Code 3 does not automatically imply written off and rebuilt. If I were you I would tell dealer A the following; 1. to your knowledge the vehicle was code 3 due to being stolen and recovered and you had no reson to suspect that it had been rebuilt. 2. If they, daeler A suspected that something was amiss then they should have informed you of the issue before purching the vehicle from you, they, like you, had no reason to suspect that the vehicle was a rebuild. Or you could do what I would to and tell them to f-off
    How easily someone is offended is directly proportional to how stupid they are.
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    Diamond Member AndyD's Avatar
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    I'd also tell them to get knotted. Any dealer selling a vehicle supposedly does their checklist and vprobably a full service before it leaves the forecourt. If the chassis was bent even after welding repairs and the gearbox had been welded then they should have noticed this long before it left. Plead complete and utter ignorance and if they want any info or details point them in the direction of the dealership you purchased from.
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    i really appreciate your response gents, FYI, the vehicle was a code 3 due to it being in a serious accident. I claim to be innocent as I did not know, Audi must now take their fight up with the funny dealer. I have mailed Audi twice to ask if I can assist and they ignored both my responses.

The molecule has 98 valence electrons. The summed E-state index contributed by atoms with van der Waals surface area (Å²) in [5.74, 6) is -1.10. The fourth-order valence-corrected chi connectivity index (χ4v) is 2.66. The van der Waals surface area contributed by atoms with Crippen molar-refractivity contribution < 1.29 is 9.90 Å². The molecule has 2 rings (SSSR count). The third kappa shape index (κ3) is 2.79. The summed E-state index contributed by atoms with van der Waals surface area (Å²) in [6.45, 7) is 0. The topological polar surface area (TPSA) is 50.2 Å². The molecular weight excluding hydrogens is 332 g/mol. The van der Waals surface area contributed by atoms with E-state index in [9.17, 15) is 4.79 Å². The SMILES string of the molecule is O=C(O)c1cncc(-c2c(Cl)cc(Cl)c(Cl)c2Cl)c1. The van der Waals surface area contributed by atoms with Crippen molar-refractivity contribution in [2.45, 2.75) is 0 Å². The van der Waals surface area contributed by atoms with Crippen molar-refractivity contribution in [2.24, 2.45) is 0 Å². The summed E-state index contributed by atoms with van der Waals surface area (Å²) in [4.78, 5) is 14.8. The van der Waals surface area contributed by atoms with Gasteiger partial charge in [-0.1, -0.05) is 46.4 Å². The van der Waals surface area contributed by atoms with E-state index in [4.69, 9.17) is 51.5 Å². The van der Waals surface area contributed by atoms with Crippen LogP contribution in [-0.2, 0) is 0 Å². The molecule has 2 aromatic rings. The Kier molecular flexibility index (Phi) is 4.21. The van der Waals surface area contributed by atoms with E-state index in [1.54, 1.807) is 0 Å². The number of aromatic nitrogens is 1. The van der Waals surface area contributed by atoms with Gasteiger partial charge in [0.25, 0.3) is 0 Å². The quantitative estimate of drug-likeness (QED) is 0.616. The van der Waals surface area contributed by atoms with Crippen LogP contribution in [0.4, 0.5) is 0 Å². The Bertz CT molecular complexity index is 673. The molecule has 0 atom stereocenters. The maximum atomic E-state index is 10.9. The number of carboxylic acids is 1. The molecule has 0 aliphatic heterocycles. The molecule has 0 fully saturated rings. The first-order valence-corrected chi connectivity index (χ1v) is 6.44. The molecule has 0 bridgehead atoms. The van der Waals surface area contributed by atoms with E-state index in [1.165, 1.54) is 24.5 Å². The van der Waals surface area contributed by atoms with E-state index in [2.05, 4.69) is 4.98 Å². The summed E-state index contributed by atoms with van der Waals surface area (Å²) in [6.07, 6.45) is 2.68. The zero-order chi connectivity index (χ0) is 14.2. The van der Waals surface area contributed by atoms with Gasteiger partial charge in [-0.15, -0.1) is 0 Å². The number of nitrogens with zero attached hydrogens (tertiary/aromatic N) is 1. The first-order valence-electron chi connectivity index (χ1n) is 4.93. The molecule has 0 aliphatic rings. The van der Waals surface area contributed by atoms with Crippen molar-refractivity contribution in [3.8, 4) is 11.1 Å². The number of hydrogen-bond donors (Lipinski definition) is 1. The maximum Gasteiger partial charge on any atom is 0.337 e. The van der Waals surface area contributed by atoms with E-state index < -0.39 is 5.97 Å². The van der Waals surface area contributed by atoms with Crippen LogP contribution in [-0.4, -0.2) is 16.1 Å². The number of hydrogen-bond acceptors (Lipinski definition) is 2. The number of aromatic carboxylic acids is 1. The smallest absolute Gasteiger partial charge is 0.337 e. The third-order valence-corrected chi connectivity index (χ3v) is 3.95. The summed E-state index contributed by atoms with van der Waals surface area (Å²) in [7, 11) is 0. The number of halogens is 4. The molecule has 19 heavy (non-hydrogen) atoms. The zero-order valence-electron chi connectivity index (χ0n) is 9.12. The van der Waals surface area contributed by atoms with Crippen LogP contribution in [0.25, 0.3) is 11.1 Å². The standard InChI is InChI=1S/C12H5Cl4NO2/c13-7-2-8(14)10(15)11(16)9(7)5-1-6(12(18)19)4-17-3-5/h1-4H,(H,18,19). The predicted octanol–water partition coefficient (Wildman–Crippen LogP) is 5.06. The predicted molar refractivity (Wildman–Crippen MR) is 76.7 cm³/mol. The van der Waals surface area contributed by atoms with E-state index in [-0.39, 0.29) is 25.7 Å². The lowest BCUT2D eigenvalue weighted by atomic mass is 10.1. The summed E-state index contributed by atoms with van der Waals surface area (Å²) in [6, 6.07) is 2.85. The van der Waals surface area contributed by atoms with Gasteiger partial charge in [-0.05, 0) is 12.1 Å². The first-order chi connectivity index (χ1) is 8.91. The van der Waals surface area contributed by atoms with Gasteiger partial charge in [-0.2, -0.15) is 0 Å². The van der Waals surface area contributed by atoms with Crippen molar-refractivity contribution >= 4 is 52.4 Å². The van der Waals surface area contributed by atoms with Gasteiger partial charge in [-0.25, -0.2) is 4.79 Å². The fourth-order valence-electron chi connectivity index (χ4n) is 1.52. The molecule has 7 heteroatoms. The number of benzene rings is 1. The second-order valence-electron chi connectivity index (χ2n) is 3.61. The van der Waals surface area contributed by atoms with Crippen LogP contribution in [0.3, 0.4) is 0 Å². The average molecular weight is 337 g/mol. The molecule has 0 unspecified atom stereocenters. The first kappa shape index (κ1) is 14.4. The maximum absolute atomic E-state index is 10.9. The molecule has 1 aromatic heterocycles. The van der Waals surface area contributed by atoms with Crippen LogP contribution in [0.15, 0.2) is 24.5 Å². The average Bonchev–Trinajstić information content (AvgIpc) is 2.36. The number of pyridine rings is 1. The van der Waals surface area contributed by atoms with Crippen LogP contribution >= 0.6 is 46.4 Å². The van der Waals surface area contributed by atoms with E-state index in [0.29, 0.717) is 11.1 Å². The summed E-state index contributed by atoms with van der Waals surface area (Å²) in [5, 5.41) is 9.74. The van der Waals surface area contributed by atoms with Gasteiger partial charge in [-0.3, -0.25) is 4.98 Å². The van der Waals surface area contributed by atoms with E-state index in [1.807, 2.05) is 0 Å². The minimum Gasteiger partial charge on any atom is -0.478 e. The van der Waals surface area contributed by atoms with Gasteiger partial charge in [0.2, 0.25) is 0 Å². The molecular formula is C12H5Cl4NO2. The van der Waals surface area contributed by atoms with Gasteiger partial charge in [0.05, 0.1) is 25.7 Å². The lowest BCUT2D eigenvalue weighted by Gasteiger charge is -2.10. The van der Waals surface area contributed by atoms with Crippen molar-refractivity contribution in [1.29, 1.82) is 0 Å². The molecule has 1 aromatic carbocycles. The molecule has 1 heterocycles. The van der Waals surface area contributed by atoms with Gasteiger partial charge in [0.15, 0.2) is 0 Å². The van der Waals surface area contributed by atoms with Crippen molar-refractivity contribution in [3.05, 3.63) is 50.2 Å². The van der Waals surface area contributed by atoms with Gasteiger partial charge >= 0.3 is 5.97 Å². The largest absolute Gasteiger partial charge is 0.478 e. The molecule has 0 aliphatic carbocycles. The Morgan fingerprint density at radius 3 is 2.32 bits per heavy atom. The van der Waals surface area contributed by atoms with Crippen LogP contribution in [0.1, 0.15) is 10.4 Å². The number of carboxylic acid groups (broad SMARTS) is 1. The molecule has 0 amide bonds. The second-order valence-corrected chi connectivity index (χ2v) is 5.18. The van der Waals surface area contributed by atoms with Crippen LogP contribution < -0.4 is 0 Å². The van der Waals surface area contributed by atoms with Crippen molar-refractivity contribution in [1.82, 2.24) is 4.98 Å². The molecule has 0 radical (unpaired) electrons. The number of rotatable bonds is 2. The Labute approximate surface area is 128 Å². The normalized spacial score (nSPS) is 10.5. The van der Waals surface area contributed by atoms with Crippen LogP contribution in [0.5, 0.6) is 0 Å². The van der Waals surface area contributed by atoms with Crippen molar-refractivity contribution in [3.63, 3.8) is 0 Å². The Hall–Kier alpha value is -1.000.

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    Diamond Member adrianh's Avatar
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    Yes, but as far as I am aware the registration papers should describe the vehicle as code 3 but it does not have to describe the exact reason for it being code 3. I THINK the problem is that if you lease a car the registration papers go to the bank because the bank owns the car till it is paid for. The "owner" may never see the papers if the car is traded before the lease agreement is up (
    How easily someone is offended is directly proportional to how stupid they are.
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    Dealer A is implying that you misrepresented.
    Misrepresentation can be deliberate or a failure to inform or correct a mistaken impression.
    It seems you have done neither, further the dealer as an expert, would be expected to see these type of things. The converse being that the buyer, is not an expert, and is not expected to figure this out, unlike a broken window. This is the latent patent defect issue.
    Fortunately for the new buyer, this is slightly easier with the consumer protection act.
    Anthony Sterne

    www.acumenholdings.co.za
    DISCLAIMER The above is merely a comment in discussion form and an open public arena. It does not constitute a legal opinion or professional advice in any manner or form.

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    Quote Originally Posted by sterne.law@gmail.com View Post
    Dealer A is implying that you misrepresented.
    Misrepresentation can be deliberate or a failure to inform or correct a mistaken impression.
    It seems you have done neither, further the dealer as an expert, would be expected to see these type of things. The converse being that the buyer, is not an expert, and is not expected to figure this out, unlike a broken window. This is the latent patent defect issue.
    Fortunately for the new buyer, this is slightly easier with the consumer protection act.
    Excellent info, well today I will meet with both, I will lodge the complaint with ombudsman and furher to that I will get an expert from SA consumer complaints (lawyer) to represent me, he works with the AA and DTI to ensure the consumer (me) is protected.

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    Diamond Member adrianh's Avatar
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    Don't sign anything and don't take responsibility for anything, simply hear them out and tell them you'll get back to them.
    How easily someone is offended is directly proportional to how stupid they are.
    ~GS Elevator